If you’ve been driving through the streets of the Quad Cities, chances are you’ve driven past one of these billboards.
“There meant to be positive,” says Rabbi Henry Karp. But they’ve got a bigger purpose than just putting a smile on your face. “The people of the Quad Cities set the culture of the Quad Cities,” he shares.
That is why these billboards, some that address LGBTQ rights, and others that address acceptance of religion, have been put in place to make other’s think and practice acceptance.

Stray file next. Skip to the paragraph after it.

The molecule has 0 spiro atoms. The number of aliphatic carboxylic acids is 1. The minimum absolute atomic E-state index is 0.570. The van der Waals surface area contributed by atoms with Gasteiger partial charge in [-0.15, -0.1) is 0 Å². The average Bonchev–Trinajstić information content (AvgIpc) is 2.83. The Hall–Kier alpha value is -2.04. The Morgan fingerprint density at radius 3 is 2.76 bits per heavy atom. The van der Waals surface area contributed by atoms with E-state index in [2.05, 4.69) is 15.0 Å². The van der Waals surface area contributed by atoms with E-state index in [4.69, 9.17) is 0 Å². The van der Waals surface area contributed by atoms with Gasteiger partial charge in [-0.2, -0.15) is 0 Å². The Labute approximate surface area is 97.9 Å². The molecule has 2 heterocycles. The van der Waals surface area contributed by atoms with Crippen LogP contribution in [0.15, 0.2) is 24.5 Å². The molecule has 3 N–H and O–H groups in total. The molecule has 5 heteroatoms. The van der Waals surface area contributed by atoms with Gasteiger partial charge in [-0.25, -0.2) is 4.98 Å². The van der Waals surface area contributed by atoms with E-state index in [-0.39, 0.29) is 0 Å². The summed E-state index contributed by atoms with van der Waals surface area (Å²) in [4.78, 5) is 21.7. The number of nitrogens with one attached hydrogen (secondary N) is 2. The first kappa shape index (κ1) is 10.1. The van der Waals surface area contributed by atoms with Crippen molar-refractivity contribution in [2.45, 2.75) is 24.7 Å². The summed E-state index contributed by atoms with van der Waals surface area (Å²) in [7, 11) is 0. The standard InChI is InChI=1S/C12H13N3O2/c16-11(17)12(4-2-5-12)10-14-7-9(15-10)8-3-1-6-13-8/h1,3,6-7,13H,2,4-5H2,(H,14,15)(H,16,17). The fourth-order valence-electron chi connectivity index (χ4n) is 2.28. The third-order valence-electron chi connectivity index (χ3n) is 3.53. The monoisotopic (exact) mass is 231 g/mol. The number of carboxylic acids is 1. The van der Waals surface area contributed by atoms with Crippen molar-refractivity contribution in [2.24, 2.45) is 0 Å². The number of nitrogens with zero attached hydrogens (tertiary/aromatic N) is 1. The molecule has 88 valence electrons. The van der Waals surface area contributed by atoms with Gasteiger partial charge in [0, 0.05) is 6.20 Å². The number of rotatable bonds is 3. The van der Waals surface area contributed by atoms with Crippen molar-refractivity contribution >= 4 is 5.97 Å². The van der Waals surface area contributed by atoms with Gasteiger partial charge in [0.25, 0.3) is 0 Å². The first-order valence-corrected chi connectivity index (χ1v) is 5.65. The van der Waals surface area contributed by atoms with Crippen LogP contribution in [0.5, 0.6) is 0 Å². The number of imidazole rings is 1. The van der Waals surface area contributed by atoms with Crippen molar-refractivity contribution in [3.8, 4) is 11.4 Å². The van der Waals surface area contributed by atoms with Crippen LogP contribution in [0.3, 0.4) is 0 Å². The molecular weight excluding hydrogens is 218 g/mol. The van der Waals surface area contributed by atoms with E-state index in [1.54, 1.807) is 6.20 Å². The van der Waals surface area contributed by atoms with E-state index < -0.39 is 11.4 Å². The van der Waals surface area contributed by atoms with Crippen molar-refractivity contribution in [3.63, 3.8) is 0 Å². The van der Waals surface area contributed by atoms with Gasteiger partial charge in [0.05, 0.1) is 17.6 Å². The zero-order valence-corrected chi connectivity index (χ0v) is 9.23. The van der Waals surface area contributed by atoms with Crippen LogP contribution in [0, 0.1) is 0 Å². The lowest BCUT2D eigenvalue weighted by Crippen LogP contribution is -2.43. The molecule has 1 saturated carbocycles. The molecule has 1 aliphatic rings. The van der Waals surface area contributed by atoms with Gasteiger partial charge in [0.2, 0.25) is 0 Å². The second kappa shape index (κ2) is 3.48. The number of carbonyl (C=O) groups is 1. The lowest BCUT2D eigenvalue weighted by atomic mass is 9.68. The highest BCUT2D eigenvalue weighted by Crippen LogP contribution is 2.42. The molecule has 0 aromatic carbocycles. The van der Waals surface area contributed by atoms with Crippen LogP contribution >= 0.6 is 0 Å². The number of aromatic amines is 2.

“We see rising islamaphobia we see rising hatred of the lgbtq community,” says the Rabbi.
The shooting at the Synagogue in Pittsburgh last year and the New Zealand Mosque shooting that happened this year, Rabbi karp says love and unity needed to be spread.
“We just want to make sure that when it comes to the Quad Cities- hate has no home here.”
The organization One Human Family and the Metropolitan Community Church have teamed up
to bring 13 of these billboards surrounding the Quad Cities on both sides of the river.
“Billboards is an old fashion way of advertising but its working,” shares the Rabbi and he says they’ve been only getting positive reactions. Their only goal, he says, is that people practice what’s on the billboards.
“Every residents in the quad cities has to be an actor. An actor who promotes inclusivity and welcome and diversity.”